So … how do we truly learn to love God. How do we counteract this human tendency? Psychologist Melanie Greenberg in her recent publication: 10 Research Based Truths About People in Love offers some translatable wisdom for our considerations as we continue through Lent. Greenberg offers three areas that I see as being adaptable for our spiritual living: to listen, to live in gratitude, and to forgive. Firstly…to listen. We have all heard about the 80/20 rule prescribing us to listen 80% of the time and speak only 20%. The same can be applied to our spiritual love affair with God. What if prayer was an 80% opportunity to listen to God speaking and just a 20% opportunity for us to speak? What if we listened to God? This is the very nature of two of our spiritual practice gatherings that we offer at Northwood: mindfulness meditation on Tuesday nights and centering prayer on Monday evenings ~ and there are many other forms of spiritual practice that open us to receiving God’s love. What might happen if we listen more deeply to God?  

Secondly…practice gratitude. In human relationships, the simple act of gratitude can make more difference than we may ever know. To name a few acts of gratitude expression, they can range from sending cards and letters of appreciation, to saying please and thank you, to actually stopping and telling people how much you appreciate them in your life. It can be amazing what an impact we have on our relationships through our actions of gratitude. I wonder what the spiritual equivalent to this would be as we show gratitude towards God? The great German Christian mystic Meister Eckhart wrote back in the late 13th century: “if the only prayer you said in your life was ‘thank you’, it would be enough”. One ancient spiritual practice from the 16th century comes from the Spanish theologian, St. Ignatius, that I have been helping some members of Northwood use is called “The Examen”. It is essentially an early form of the modern day ‘gratitude journal’. It invites the person to become aware of God’s presence, to review the day with gratitude, to pay attention to one’s emotions, to meditate on one aspect of the day and then look toward tomorrow. Whatever gratitude practice we adopt, developing a deep sense of gratitude towards God’s love allows us to more fully connect with God’s love.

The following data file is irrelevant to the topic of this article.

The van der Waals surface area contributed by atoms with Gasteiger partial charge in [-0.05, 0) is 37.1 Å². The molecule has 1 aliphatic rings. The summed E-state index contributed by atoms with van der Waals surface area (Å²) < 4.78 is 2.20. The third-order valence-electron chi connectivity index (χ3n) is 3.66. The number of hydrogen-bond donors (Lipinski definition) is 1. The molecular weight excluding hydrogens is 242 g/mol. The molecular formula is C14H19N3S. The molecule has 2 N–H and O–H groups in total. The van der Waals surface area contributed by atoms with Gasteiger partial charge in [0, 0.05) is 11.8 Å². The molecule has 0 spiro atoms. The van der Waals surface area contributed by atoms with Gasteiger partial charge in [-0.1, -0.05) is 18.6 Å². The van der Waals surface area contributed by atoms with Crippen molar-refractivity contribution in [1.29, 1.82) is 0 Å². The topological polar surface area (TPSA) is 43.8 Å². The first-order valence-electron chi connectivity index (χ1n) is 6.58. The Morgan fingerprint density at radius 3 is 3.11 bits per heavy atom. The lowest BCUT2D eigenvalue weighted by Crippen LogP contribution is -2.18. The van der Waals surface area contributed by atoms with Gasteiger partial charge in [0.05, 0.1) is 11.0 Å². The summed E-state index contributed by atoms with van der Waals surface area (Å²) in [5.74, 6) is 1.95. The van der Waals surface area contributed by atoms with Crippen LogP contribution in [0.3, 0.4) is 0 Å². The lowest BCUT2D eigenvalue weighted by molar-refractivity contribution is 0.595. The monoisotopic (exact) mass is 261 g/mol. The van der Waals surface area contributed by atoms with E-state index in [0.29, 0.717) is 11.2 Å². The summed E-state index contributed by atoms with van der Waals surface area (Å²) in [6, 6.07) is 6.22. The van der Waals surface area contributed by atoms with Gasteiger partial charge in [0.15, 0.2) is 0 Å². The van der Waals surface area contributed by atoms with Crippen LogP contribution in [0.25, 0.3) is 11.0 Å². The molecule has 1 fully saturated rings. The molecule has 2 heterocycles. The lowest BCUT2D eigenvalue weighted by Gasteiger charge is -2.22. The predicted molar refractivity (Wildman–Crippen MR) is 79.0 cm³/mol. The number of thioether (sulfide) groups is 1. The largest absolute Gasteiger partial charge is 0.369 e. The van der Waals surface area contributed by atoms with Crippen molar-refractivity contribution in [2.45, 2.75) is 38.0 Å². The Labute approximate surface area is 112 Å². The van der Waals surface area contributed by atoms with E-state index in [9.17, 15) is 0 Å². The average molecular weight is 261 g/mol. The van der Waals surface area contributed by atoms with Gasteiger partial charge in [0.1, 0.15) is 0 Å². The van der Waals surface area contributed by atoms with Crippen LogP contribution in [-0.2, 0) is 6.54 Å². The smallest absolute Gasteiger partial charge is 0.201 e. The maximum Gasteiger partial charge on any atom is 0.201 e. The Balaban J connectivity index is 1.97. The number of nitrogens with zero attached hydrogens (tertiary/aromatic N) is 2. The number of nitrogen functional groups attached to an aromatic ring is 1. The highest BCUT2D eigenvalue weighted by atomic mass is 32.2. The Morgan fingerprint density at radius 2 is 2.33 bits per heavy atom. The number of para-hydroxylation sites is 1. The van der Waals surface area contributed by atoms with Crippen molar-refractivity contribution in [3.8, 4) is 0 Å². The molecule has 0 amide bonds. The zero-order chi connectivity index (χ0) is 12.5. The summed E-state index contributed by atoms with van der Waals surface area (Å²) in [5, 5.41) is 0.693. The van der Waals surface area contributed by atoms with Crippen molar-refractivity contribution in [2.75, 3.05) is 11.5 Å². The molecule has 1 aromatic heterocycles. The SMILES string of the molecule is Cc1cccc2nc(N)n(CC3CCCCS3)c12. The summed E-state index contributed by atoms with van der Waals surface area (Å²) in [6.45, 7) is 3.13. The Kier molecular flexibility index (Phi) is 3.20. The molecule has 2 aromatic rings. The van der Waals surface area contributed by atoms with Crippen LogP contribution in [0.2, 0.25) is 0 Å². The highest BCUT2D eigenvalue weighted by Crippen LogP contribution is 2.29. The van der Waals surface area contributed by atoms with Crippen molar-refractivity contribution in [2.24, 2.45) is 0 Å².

Finally, the most difficult of the three, adopting a practice of forgiveness in our loving relationships. Finding ways to release anger and frustration and not to carry grudges forward, frees us up to be more fully in relationship with that person and others. Certainly, we may need to protect ourselves from that person for our own health, but forgiveness is that which allows us to find a posture that allows us to freely move forward with our lives and not be held back. Forgiveness is so important. It can be a practice that opens us up to be present to others in the world, present to ourselves, present to God. Listening, gratitude and forgiveness…three spiritual practices which provide an opportunity for us to further embrace God’s love and rediscover who we are ~ to be touched by God’s vulnerable love. The amazing love that is like that of a mother hen to her young.  

Amen.